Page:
You should sum up any relevant background information concerning your topic and your reasons for writing about it. This should be (approximately) a 150-word summary and, in roughly another 150 words, you should explain what approach you intend taking. In the introduction section of your research proposal, you should mention if you intend to use any fresh primary source material, if your work will review and analyze any literature that already exists, if you intend to undertake any interviews or circulate any questionnaires, etc. Accordingly, your introductory and background sections should set out your rationale for choosing a particular topic and outline the method or approach you will use.

Methodology section with a summary concerning ethics

This section will not be needed in every single dissertation. A lot of dissertations, those related to law for instance, will not need to dwell on methodology. However, this is something you should check. If your department does not want this part, you can take advantage of the extra words to enhance other parts of your dissertation proposal. If your department does require a section concerning methodology and ethics, it should roughly be a 250-word chapter.
A methodology chapter highlights the methods you plan on using to carry out your research (usual methods are primary sources, secondary sources, qualitative data, and quantitative data). In the methodology chapter of your proposal, you should refer to several notable books on your subject matter, comment on the approach you intend taking to your research, and your reasons for rejecting other methods and approaches.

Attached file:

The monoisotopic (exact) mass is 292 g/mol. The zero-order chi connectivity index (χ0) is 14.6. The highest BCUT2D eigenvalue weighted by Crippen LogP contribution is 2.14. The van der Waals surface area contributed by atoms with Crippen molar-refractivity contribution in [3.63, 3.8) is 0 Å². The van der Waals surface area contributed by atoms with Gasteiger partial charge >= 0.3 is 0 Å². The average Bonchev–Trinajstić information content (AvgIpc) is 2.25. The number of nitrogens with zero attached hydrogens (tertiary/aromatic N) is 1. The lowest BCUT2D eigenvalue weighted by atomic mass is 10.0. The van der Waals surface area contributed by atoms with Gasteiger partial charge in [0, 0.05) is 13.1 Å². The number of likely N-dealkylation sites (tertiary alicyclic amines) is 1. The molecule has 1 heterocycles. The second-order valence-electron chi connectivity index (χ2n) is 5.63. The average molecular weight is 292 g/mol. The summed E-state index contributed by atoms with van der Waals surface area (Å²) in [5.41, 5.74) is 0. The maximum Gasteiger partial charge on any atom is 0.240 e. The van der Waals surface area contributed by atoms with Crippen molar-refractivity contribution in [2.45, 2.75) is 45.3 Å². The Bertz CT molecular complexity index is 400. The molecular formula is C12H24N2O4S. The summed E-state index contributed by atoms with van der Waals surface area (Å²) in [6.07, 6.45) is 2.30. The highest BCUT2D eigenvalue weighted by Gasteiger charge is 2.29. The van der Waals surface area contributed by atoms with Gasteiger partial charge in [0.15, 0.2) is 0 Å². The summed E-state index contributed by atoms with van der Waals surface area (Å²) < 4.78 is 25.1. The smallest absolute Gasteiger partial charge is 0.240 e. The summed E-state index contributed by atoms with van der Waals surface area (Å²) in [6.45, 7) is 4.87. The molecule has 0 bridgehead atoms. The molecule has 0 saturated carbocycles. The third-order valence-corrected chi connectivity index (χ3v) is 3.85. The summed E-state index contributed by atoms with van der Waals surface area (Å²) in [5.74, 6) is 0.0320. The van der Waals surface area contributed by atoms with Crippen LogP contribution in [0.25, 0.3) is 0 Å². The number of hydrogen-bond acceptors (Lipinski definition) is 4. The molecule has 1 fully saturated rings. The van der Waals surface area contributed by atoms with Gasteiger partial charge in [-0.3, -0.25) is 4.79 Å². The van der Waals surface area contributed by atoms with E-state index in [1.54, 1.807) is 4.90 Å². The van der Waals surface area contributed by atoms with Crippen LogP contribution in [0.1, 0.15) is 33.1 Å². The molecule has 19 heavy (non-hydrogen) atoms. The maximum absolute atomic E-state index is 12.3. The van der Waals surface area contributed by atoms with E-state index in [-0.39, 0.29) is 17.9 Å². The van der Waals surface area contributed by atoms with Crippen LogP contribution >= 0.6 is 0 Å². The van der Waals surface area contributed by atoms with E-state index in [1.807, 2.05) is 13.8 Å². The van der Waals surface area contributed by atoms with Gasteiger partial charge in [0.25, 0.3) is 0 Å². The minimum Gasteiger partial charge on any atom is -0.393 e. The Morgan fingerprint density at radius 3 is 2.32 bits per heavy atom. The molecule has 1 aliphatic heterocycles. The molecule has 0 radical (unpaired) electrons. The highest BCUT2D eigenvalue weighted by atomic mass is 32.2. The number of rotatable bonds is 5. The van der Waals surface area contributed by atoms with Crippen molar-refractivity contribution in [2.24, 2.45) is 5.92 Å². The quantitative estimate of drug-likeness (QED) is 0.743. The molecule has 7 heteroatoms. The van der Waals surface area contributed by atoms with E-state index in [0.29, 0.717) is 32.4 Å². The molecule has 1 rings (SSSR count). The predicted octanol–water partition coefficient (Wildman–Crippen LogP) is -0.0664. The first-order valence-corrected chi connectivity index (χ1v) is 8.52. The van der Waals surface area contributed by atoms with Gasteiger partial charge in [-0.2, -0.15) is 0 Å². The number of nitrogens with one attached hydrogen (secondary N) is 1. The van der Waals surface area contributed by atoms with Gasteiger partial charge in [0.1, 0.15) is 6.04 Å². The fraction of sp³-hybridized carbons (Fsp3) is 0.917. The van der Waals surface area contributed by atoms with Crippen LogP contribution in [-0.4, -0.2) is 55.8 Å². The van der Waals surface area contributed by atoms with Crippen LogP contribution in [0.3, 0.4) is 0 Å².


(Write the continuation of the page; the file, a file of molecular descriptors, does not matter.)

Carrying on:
A topic may have ethical considerations or there might not be any. For instance, if your dissertation is on a history subject, e.g., wool production in 18th century Scotland, it is likely there will not be any ethical issues to consider. However, if your dissertation is based on the topic of treating cancer patients in a hospital you are presently doing working experience in, it is likely there will be several considerations of an ethical nature.
Where there are ethical matters to consider, it is a good idea to demonstrate you have given careful thought to, for example, how you intend to maintain confidentiality in the case of people you interview or who complete questionnaires, how you will store and/or destroy sensitive survey information and other documents, and so on. It is advisable also to refer in some way to the best practice and codes of conduct your college or university adheres to (you will probably be able to obtain copies these from the relevant office in your academic institution).

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Review of literature for a dissertation proposal

Once you have reviewed all available literature concerning your topic, you should draw attention to some (or the most relevant) information that exists in respect of it and how this relates to the work you will be doing. What is very important is to show you are contributing to and/or adding to what is already known and that the work you are doing is founded on existing knowledge and opinion.
A 300-word to 500-word literature review is the normal expectation for a proposal paper (but much depends on your study program and your study level). Do not forget that a literature review section should be correctly referenced in accordance with the style prescribed by your college or university, e.g., APA, Chicago, Harvard, Oxford, MLA, etc. You should keep direct quotations to a minimum if indeed you use any (this differs in the actual dissertation paper itself).